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Alaska Airlines to revamp its rural Alaska airport terminals

  • Author: Annie Zak
  • Updated: September 30, 2016
  • Published March 12, 2016

Alaska Airlines is about to spruce up and in some cases overhaul the 11 airport terminal facilities it owns across rural Alaska.

The Seattle-based company will put at least $30 million into a three- to five-year project starting this year which will majorly remodel a few of its terminals -- in Kotzebue, Kodiak and Barrow -- and give more minor facelifts to the others.

A need to expand some of the terminals came from a growing Transportation Security Administration presence at the airports, said Joe Sprague, senior vice president of communications at Alaska Airlines.

"In the years since 9/11 … there's just more space taken up by screening equipment than there used to be" said Sprague. "We need to make changes at some locations to better accommodate TSA, and for customers."

In many small rural airport terminals, people already don't have much space to regroup after going through security, he said. At some airports, passengers go directly from screening through a door to board the flight.

To fix that, the company is going to build larger waiting areas beyond security at some locations, with Barrow, Kotzebue and Kodiak "getting a more significant remodel to the layout," Sprague said.

"(There will be) a place to wait, put their belongings back together after screening, and depending on where boarding process is, get through security and get that done even if it hasn't started to board," he said.

The company doesn't yet have details about every terminal involved in the project, which is still in the planning stage.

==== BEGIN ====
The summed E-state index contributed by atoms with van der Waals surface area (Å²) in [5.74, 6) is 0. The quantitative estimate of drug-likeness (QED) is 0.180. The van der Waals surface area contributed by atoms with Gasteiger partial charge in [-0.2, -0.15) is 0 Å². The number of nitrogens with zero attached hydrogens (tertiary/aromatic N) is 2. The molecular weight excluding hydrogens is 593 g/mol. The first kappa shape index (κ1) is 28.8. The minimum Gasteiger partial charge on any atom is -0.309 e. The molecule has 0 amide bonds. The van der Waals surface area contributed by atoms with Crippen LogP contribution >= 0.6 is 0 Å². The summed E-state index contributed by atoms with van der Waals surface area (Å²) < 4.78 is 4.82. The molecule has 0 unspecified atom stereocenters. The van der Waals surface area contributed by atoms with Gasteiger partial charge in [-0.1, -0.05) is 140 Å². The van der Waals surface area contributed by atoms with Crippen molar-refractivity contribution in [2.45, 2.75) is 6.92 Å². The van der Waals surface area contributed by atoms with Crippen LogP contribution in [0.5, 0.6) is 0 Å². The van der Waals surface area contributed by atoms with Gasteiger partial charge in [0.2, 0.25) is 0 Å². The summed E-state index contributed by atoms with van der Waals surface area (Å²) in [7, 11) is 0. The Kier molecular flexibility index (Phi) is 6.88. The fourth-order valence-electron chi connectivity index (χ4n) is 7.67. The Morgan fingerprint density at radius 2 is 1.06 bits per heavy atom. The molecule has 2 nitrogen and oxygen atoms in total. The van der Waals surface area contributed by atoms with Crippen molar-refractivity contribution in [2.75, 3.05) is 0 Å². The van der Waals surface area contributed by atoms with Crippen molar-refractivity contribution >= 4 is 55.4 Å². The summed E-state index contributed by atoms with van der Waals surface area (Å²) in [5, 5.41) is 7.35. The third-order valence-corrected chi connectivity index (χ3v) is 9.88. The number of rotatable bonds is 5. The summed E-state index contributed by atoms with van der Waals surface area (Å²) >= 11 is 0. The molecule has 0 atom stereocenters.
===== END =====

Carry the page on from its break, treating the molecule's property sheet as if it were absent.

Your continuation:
Some remodels, such as at the Barrow terminal, will also improve the flow between arriving and departing passengers, which currently creates a "mishmash" of people, he said.

All of the airports will get at least subtle cosmetic changes, like signage and ticket counter backdrops replaced to reflect Alaska Airlines' recent updates to its brand, and new paint jobs.

Modest changes at some of the airports will start this year in Cordova and Yakutat, and the remodels of Kodiak and Kotzebue are set to begin in 2017. Work on the Barrow airport will start "over the next couple years," Sprague said.

The project is part of a broader three-part investment Alaska Airlines is making in the state. The company is spending $50 million on construction of a new hangar in Anchorage and replacing its five combination passenger-cargo (or "combi") planes with three all-freighter aircraft, which are in the process of being converted from passenger aircraft.

"We really view those internally … as one sort of overall effort to really re-invest in the state of Alaska," Sprague said. "The whole thing is probably reaching $100 million. At a time when the oil and gas companies are reducing their footprints in the state of Alaska, we want folks to know we're very committed to the state."

Marilyn Romano, the company's regional vice president for Alaska, said Alaska Airlines also wanted to make the changes because of how crucial air transportation is in many of the state's far-flung communities.

"A lot of these airports are gathering areas," she said. "They wait and spend time in our terminals, so it's really important to us to make sure that we have a place that's welcoming."

While revamping the remote terminals is estimated to cost at least $30 million, in reality it will likely end up costing quite a bit more, Sprague said.

One thing that will make some of the construction efforts difficult is the fact that, of these 11 airports, only one is accessible by road -- that's Deadhorse. That makes shipping construction materials difficult and expensive. In some of the colder locations, construction will only happen during the summer.

Alaska Airlines recently had one of its best financial years ever, netting $848 million in 2015.

The company owns and operates airport terminal facilities in Nome, Bethel, Kotzebue, Kodiak, Barrow, Deadhorse, Cordova, Yakutat, Gustavus, Petersburg and Wrangell.